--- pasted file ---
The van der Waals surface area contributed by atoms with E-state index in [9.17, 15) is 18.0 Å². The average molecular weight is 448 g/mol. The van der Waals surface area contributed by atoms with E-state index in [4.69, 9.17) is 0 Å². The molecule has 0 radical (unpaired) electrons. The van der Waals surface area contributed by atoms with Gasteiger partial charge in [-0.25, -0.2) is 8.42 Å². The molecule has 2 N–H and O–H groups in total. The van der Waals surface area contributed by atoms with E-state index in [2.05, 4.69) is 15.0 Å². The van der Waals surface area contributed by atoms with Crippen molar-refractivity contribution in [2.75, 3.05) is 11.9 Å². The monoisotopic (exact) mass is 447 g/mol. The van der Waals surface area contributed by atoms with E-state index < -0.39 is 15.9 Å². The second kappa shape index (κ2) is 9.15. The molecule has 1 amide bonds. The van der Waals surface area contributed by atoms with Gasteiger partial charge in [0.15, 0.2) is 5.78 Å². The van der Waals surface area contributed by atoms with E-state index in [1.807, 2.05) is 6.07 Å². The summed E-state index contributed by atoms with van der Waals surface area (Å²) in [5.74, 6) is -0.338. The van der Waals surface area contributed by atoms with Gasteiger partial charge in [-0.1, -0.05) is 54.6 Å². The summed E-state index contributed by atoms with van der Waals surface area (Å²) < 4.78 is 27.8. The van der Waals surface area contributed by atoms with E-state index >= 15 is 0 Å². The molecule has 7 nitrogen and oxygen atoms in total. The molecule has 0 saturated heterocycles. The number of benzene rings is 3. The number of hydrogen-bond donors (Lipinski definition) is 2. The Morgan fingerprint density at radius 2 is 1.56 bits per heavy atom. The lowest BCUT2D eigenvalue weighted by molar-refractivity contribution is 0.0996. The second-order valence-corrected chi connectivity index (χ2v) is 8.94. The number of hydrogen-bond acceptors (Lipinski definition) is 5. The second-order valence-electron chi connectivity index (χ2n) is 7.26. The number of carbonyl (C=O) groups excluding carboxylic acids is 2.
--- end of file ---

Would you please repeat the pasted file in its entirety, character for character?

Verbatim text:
The van der Waals surface area contributed by atoms with E-state index in [9.17, 15) is 18.0 Å². The average molecular weight is 448 g/mol. The van der Waals surface area contributed by atoms with E-state index in [4.69, 9.17) is 0 Å². The molecule has 0 radical (unpaired) electrons. The van der Waals surface area contributed by atoms with Gasteiger partial charge in [-0.25, -0.2) is 8.42 Å². The molecule has 2 N–H and O–H groups in total. The van der Waals surface area contributed by atoms with E-state index in [2.05, 4.69) is 15.0 Å². The van der Waals surface area contributed by atoms with Crippen molar-refractivity contribution in [2.75, 3.05) is 11.9 Å². The monoisotopic (exact) mass is 447 g/mol. The van der Waals surface area contributed by atoms with E-state index < -0.39 is 15.9 Å². The second kappa shape index (κ2) is 9.15. The molecule has 1 amide bonds. The van der Waals surface area contributed by atoms with Gasteiger partial charge in [0.15, 0.2) is 5.78 Å². The van der Waals surface area contributed by atoms with E-state index in [1.807, 2.05) is 6.07 Å². The summed E-state index contributed by atoms with van der Waals surface area (Å²) in [5.74, 6) is -0.338. The van der Waals surface area contributed by atoms with Gasteiger partial charge in [-0.1, -0.05) is 54.6 Å². The summed E-state index contributed by atoms with van der Waals surface area (Å²) < 4.78 is 27.8. The van der Waals surface area contributed by atoms with E-state index >= 15 is 0 Å². The molecule has 7 nitrogen and oxygen atoms in total. The molecule has 0 saturated heterocycles. The number of benzene rings is 3. The number of hydrogen-bond donors (Lipinski definition) is 2. The Morgan fingerprint density at radius 2 is 1.56 bits per heavy atom. The lowest BCUT2D eigenvalue weighted by molar-refractivity contribution is 0.0996. The second-order valence-corrected chi connectivity index (χ2v) is 8.94. The number of hydrogen-bond acceptors (Lipinski definition) is 5. The second-order valence-electron chi connectivity index (χ2n) is 7.26. The number of carbonyl (C=O) groups excluding carboxylic acids is 2.